- The Great Partition by Yasmin Khan – The Partition of India in 1947 promised its people both political and religious freedom―through the liberation of India from British rule, and the creation of the Muslim state of Pakistan. Instead, the geographical divide brought displacement and death, and it benefited the few at the expense of the very many. Thousands of women were raped, at least one million people were killed, and ten to fifteen million were forced to leave their homes as refugees. One of the first events of decolonization in the twentieth century, Partition was also one of the most bloody. In this book Yasmin Khan examines the context, execution, and aftermath of Partition, weaving together local politics and ordinary lives with the larger political forces at play. She exposes the widespread obliviousness to what Partition would entail in practice and how it would affect the populace. Drawing together fresh information from an array of sources, Khan underscores the catastrophic human cost and shows why the repercussions of Partition resound even now, some sixty years later. The book is an intelligent and timely analysis of Partition, the haste and recklessness with which it was completed, and the damaging legacy left in its wake.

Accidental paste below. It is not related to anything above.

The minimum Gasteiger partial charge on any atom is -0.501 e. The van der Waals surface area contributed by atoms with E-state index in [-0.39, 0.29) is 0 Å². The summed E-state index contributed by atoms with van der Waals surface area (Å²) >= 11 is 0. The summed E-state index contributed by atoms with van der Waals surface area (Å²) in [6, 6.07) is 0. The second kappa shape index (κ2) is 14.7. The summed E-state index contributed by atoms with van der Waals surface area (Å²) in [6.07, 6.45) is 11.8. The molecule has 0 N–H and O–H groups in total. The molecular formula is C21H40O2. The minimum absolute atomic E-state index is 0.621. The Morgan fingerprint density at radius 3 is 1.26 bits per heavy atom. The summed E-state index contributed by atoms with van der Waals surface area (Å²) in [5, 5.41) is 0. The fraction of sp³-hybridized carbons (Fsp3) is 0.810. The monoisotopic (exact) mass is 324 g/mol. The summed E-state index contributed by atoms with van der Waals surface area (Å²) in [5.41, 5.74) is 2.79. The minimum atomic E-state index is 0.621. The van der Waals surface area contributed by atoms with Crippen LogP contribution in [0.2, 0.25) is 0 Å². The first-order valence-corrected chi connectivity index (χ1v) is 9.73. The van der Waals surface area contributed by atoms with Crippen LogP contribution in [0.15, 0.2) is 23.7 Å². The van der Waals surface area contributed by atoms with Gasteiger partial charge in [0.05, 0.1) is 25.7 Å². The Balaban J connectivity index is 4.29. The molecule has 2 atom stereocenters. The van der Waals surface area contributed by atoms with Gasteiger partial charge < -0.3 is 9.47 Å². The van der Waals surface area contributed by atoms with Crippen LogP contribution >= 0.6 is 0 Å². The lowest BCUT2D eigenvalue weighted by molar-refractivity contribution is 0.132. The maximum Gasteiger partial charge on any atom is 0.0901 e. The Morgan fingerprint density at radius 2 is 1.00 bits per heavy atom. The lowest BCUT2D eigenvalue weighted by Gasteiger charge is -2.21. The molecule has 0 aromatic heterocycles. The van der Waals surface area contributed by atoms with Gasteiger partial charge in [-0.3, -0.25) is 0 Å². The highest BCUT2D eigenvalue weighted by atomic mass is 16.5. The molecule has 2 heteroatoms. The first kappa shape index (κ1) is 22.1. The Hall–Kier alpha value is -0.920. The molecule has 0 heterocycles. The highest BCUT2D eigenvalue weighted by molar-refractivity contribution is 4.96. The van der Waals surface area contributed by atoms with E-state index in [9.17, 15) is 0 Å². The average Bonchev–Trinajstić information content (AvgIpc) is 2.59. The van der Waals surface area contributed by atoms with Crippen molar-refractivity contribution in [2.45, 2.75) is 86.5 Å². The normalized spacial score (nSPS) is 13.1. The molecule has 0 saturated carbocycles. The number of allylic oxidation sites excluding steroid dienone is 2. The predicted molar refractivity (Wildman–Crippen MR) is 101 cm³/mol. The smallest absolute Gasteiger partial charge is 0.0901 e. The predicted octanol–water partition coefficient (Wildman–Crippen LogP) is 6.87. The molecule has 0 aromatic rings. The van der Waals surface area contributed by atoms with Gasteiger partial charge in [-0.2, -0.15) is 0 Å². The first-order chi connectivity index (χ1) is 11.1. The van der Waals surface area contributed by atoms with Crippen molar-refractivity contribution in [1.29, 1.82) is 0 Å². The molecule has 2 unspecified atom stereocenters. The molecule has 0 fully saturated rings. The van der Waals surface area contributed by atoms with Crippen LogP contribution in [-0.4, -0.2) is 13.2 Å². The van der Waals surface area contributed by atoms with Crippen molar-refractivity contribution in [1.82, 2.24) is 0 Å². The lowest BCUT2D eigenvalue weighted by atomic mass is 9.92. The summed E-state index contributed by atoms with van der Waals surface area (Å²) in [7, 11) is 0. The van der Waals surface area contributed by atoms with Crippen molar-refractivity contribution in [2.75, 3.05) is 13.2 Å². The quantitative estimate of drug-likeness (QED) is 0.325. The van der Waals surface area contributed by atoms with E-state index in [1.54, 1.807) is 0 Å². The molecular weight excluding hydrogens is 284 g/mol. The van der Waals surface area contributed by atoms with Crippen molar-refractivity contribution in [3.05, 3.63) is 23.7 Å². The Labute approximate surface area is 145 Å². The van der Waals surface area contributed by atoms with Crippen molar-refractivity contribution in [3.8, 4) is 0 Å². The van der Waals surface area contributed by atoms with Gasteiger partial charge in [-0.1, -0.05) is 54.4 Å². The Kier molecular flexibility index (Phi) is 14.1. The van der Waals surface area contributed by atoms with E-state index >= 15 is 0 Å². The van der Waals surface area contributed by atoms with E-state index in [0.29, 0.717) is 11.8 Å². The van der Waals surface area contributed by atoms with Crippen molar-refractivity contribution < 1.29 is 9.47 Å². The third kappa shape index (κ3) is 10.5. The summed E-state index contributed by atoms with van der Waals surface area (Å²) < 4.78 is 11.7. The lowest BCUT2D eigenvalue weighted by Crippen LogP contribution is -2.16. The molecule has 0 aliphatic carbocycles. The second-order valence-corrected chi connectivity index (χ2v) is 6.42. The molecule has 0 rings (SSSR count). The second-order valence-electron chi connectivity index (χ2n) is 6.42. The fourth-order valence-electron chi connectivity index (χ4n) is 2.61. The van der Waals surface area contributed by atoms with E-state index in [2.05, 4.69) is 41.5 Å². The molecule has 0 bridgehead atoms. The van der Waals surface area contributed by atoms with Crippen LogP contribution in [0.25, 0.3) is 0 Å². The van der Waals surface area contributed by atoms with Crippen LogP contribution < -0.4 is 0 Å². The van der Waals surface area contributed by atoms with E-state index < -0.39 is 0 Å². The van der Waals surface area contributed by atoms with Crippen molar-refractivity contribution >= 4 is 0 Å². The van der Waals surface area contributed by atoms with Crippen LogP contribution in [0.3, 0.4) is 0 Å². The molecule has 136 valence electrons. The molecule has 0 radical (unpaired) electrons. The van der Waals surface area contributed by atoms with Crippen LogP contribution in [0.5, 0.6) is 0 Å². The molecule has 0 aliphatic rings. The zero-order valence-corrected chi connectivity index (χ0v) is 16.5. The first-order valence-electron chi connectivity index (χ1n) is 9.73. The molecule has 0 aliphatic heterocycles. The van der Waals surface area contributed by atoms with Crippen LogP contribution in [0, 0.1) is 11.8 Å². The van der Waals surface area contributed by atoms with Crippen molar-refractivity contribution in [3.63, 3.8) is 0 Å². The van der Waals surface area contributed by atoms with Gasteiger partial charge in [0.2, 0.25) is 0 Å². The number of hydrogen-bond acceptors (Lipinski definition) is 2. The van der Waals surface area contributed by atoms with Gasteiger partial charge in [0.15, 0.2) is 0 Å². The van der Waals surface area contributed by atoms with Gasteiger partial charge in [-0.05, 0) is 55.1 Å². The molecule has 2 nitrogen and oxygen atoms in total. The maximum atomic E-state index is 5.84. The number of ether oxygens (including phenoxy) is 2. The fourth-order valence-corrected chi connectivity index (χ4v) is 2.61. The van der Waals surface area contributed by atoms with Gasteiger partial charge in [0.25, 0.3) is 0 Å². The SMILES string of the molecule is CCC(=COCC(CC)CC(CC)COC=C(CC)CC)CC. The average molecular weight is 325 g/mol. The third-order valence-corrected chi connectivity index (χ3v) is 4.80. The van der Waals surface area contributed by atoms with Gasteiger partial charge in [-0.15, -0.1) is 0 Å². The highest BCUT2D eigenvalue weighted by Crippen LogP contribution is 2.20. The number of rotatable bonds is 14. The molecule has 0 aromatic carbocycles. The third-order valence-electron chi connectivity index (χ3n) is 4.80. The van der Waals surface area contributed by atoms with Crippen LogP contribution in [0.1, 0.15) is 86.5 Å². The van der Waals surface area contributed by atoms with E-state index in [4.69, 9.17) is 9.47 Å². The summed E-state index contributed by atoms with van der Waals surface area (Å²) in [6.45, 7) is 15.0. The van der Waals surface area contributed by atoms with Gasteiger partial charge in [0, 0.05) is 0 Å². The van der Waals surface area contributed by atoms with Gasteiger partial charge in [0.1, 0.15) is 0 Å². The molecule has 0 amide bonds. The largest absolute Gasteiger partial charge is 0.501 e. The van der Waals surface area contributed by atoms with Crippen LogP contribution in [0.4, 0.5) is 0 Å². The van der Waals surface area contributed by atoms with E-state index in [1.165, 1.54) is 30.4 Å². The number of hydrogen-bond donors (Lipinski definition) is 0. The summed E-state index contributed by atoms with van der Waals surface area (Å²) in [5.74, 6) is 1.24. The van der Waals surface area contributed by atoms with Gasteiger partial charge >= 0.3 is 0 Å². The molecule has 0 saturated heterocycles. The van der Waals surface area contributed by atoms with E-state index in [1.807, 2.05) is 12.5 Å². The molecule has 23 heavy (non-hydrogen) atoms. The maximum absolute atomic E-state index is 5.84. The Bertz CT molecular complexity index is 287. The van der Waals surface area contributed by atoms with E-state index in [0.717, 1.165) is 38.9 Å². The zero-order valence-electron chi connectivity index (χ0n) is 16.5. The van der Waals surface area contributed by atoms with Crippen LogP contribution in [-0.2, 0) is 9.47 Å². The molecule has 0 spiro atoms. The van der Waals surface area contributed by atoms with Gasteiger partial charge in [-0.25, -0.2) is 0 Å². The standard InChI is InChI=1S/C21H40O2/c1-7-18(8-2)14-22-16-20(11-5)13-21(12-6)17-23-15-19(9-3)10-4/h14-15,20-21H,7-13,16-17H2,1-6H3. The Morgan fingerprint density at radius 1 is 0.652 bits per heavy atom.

- Train to Pakistan by Khushwant Singh – The partition of India was one of the most dreadful times in recent Indian history. Since the 1950s, it has time and again been depicted in various media. However, while most of those focussed mainly on the socio-political causes and effects, the Train to Pakistan is a novel that has captured the essential human trauma and suffering in the face of such a terror and crisis. The novel commences with a description of Mano Majra, a little village with a Muslim and Sikh population that suddenly becomes a part of the border between India and Pakistan. An idyllic and peaceful village, Mano Majra resorted to love and harmony even in the face of all odds till external forces come and disrupted all the harmony. The odds start when a train filled with dead bodies of Sikhs and Hindus arrives in Mano Majra. Riots and strikes reached a high with the Sikhs and Hindus be one side and the Muslims on the other. Torn between them and their vested interests are two people—Juggut and Iqbal, the former being a criminal and the latter being a western educated fellow on a mission to reform society. Also underlying it is a love story that transcends all religion and odds. Regarded as one of the most heart-rending testimonials of the partition of 1947, the Train to Pakistan is an ideal novel for those who wish to learn more about India’s past and is looking for more than the socio-political scenario behind the partition. served as the editor of the Hindustan Times, the National Herald, and the Illustrated Weekly of India. He was also awarded the Padma Bhushan in 1974 but returned it as a protest against the atrocities of the Indian Army on the Golden Temple in 1984.